Schools have enormous potential to transform local food systems. Rwanda is one of several East African countries implementing local school feeding programs. This school feeding model is a game-changer for learners, households and countries due to the multiple returns on investment in learning, nutrition, health and local economies.
WFP is helping the Rwandan government to provide daily meals to more than 80,000 primary school children in 108 schools in the four most vulnerable and food insecure districts of the country.
Children not only get a meal at school, but they also teach good nutrition and hygiene, through mixed approaches such as traditional dances, poems and arts. School vegetable gardens are also created for children to learn to cultivate healthy crops. A cost-benefit analysis of the program in 2017 showed that every US $ 1 invested yielded US $ 4.80 through improved health, education and productivity.
Linking school feeding programs to local food production capacity can have a transformative impact on food systems, improving the livelihoods of smallholder farmers through local purchase of food and encouraging local farmers to produce. more nutritious crops.
This contributes to predictable markets and incomes, by supporting nutrition-sensitive supply chains and encouraging the adoption of nutritious diets and healthy eating habits across the lifespan in local communities.
âWFP doesn’t just train us, it also comes back to buy our products,â says ImmaculÃ©e, a farmer in Nyaruguru district, in the southern province of Rwanda.
âBefore, finding buyers was not that easy. What excites me the most is knowing that WFP buys these products for distribution in school meals. It feels good to know that your products are reaching the kids in your own community. “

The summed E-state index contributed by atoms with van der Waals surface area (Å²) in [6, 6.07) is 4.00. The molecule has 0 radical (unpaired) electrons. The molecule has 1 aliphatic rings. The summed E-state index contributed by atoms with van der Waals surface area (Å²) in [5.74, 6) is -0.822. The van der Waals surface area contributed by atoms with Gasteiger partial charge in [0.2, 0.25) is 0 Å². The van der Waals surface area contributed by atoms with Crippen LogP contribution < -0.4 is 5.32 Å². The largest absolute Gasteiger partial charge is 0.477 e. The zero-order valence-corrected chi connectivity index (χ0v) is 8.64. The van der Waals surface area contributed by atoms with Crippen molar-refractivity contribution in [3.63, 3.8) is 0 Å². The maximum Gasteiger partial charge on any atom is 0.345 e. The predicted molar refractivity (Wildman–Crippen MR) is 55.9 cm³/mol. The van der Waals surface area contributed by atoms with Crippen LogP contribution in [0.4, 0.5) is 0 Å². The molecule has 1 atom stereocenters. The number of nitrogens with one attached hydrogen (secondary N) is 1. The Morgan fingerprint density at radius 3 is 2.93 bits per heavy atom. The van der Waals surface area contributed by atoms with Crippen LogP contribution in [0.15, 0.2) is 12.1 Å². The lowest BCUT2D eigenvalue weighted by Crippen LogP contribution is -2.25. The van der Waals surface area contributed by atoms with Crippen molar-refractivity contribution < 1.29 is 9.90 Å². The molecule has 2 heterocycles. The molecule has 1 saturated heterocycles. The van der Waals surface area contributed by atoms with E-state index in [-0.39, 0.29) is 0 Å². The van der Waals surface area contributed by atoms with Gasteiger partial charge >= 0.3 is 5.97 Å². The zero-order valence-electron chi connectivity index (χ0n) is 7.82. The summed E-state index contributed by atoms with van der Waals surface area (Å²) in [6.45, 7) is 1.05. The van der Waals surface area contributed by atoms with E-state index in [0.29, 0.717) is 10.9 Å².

3. Reduce food loss
In developing countries, up to 40 percent of produce is lost early in the food chain due to poor harvesting techniques and inadequate storage and cooling solutions.
In Sudan, where two-thirds of the population live in rural areas, post-harvest losses significantly affect the food security of smallholder farmers. The agricultural sector alone contributes a third of Sudan’s gross domestic product and employs 80 percent of the workforce.
Poor harvesting techniques and inefficient storage solutions mean Sudanese farmers lose between 30 and 40 percent of their crops to pests, insects and mold caused by moisture contamination. WFP reduces these losses by training farmers in best harvesting practices and efficient drying and storage solutions.
WFP has supported 200,000 farmers with airtight bags since 2020 and reached a total of 500,000 farmers through communication campaigns designed to raise awareness of the importance of reducing post-harvest losses.
The campaigns, which aimed to encourage farmers to buy airtight bags at a price of $ 1.4 – compared to $ 2 for traditional jute bags – were broadcast in national media across Sudan and used creative means to reach out to farmers, such as having famous Sudanese actors convey key messages about reducing crop losses. They also made the voices of WFP Sudan senior management heard to relay relevant information, including nutrition messages.
âWe used to lose around 30 to 40 percent of our harvest due to poor storage. Insects, rodents and molds preyed on our grain, inflicting heavy losses on various crops. Following the training [on post-harvest losses], we are now assured of a better quantity and quality of our grain, âsays Amna, a sorghum and groundnut farmer in White Nile State.